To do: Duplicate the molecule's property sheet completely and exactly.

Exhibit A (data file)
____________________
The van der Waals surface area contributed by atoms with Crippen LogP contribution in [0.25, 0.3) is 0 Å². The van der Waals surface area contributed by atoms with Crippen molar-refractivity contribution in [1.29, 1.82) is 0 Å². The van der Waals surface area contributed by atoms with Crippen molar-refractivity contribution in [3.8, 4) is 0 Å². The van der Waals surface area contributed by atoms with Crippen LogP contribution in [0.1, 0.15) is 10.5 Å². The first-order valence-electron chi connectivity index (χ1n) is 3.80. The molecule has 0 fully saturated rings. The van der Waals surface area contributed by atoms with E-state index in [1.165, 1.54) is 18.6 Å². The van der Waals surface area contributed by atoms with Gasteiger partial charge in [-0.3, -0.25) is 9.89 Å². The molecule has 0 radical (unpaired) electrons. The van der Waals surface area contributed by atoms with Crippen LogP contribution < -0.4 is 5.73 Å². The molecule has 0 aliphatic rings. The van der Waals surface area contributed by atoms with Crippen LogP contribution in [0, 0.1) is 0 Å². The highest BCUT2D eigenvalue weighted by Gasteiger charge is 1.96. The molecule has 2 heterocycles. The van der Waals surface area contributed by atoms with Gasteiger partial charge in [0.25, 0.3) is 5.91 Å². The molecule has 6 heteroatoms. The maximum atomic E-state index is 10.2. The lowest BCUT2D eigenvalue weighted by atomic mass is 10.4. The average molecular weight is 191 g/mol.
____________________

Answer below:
The van der Waals surface area contributed by atoms with Crippen LogP contribution in [0.25, 0.3) is 0 Å². The van der Waals surface area contributed by atoms with Crippen molar-refractivity contribution in [1.29, 1.82) is 0 Å². The van der Waals surface area contributed by atoms with Crippen molar-refractivity contribution in [3.8, 4) is 0 Å². The van der Waals surface area contributed by atoms with Crippen LogP contribution in [0.1, 0.15) is 10.5 Å². The first-order valence-electron chi connectivity index (χ1n) is 3.80. The molecule has 0 fully saturated rings. The van der Waals surface area contributed by atoms with E-state index in [1.165, 1.54) is 18.6 Å². The van der Waals surface area contributed by atoms with Gasteiger partial charge in [-0.3, -0.25) is 9.89 Å². The molecule has 0 radical (unpaired) electrons. The van der Waals surface area contributed by atoms with Crippen LogP contribution < -0.4 is 5.73 Å². The molecule has 0 aliphatic rings. The van der Waals surface area contributed by atoms with Crippen LogP contribution in [0, 0.1) is 0 Å². The highest BCUT2D eigenvalue weighted by Gasteiger charge is 1.96. The molecule has 2 heterocycles. The van der Waals surface area contributed by atoms with Gasteiger partial charge in [0.25, 0.3) is 5.91 Å². The molecule has 6 heteroatoms. The maximum atomic E-state index is 10.2. The lowest BCUT2D eigenvalue weighted by atomic mass is 10.4. The average molecular weight is 191 g/mol.